Question from Past Microeconomics Qualifying ExamEdit
Spring 2006 - Section I, Question three, George Mason University
T, F, U. State first whether the following statements are true, false or uncertain. Then briefly explain your reasoning in four or five sentences. You may use a graph if it helps clarify your answer.
If Farmer Brown increases his consumption of potatoes when the price of potatoes goes up, then we can conclude that potatoes are a Giffen good for Farmer Brown.
True. A giffen good is characterized by a positive price elasticity of consumption over some range, i.e. if the price of the giffen good goes up it will be consumed in a larger quantity and vice versa. The prerequisit for a good to be a Giffen good is usually that the consumption of it represents a large fraction of a persons income. Giffen goods are usually not observed empirically.
- Shouldn't this be Uncertain because the question does not specify the quality of the potatoes before and after? Nor does it specify the relative price of potatoes to other goods in the market. Therefore, he may eat more because they are of higher quality. Or, he may eat more because potatoes have experienced less inflation than other goods. Lastly, he may be purchasing potatoes speculatively, hoping the price will continue to rise faster than the prices of other goods.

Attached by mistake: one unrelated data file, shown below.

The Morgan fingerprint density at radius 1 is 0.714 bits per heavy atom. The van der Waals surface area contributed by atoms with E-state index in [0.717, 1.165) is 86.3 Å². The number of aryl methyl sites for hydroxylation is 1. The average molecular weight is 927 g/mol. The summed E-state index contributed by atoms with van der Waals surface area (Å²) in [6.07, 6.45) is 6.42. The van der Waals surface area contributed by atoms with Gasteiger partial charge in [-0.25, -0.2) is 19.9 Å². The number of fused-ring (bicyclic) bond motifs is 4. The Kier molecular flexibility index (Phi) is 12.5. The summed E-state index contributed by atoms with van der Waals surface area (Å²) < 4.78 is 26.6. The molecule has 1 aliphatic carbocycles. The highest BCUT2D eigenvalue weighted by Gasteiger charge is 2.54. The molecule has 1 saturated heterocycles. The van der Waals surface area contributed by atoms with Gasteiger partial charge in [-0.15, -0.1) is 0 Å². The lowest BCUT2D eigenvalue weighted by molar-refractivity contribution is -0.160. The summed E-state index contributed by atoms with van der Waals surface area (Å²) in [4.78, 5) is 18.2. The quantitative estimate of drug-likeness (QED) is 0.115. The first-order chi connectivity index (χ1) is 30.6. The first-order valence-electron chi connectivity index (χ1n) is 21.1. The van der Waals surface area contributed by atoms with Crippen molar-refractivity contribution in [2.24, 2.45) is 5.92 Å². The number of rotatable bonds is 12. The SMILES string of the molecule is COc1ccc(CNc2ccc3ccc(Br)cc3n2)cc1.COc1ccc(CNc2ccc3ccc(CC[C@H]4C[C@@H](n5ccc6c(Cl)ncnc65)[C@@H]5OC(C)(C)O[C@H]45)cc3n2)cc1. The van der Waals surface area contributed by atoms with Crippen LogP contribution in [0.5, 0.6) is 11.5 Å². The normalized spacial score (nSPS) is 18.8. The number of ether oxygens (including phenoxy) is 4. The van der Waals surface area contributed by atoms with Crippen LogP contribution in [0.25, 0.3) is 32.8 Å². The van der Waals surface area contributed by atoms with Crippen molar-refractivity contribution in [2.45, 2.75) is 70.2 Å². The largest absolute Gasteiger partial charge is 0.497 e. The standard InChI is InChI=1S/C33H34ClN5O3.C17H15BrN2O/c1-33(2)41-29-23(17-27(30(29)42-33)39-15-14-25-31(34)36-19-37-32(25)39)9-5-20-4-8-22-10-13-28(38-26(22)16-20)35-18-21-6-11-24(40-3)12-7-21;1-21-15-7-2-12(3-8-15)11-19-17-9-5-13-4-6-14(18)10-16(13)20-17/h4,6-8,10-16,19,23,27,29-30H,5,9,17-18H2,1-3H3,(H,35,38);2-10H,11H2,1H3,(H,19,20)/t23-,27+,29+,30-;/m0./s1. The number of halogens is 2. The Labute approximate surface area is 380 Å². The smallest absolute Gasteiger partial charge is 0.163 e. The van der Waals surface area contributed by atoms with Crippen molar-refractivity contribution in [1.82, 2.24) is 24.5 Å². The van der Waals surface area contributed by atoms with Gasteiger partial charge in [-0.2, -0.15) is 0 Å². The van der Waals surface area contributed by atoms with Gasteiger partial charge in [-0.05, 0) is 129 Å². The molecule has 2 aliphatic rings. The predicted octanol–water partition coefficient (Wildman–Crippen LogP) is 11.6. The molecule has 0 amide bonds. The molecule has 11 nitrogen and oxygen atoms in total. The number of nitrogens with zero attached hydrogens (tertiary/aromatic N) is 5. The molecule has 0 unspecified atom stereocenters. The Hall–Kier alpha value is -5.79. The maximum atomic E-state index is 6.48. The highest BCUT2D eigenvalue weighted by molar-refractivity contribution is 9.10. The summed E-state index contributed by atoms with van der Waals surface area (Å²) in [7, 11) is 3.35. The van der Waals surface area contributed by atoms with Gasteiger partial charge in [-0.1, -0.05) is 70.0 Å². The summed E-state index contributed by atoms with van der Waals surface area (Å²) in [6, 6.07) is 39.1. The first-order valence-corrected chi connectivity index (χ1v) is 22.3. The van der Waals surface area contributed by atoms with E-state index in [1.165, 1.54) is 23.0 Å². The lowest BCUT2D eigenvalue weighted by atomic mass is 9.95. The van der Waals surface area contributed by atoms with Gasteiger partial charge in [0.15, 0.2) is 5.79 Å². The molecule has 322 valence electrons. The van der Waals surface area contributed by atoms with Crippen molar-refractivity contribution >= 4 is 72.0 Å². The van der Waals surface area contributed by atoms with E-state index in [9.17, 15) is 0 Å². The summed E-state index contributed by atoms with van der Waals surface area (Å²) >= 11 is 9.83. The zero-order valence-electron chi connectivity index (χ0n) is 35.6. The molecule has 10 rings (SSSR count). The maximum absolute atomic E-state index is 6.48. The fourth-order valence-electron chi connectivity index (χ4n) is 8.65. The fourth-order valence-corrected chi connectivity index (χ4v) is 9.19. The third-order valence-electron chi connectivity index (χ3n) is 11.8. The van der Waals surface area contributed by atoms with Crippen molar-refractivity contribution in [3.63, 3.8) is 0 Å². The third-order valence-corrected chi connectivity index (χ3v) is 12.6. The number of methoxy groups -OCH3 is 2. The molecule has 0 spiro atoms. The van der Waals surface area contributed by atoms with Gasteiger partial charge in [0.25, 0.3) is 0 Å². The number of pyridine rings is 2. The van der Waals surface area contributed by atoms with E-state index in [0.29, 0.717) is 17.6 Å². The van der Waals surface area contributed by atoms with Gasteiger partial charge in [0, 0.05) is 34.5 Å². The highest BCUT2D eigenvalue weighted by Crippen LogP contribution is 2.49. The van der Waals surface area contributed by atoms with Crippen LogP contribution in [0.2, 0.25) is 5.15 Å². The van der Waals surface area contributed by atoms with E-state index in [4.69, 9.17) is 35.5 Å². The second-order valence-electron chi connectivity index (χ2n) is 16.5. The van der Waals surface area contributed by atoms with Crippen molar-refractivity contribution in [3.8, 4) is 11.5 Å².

Should be true because the question is about the price of potatos and not the farmers income. If it was income that was rising and potato consumption is falling, then we would have envoked changing preferences (low carbs consumption, Atkins diet, etc.), or, higher quality potatos, like in the children case
False. The price of potatoes would have to be up relative to the good farmer's income and the price of other goods. On the information provided alone, we cannot conclude that the good in question is a Giffen good.
False, it's the endowment effect not a giffen good, with a giffen good it is inferior and a large part of the consumers income is spent on it. So the income effect swamps out the substitution effect.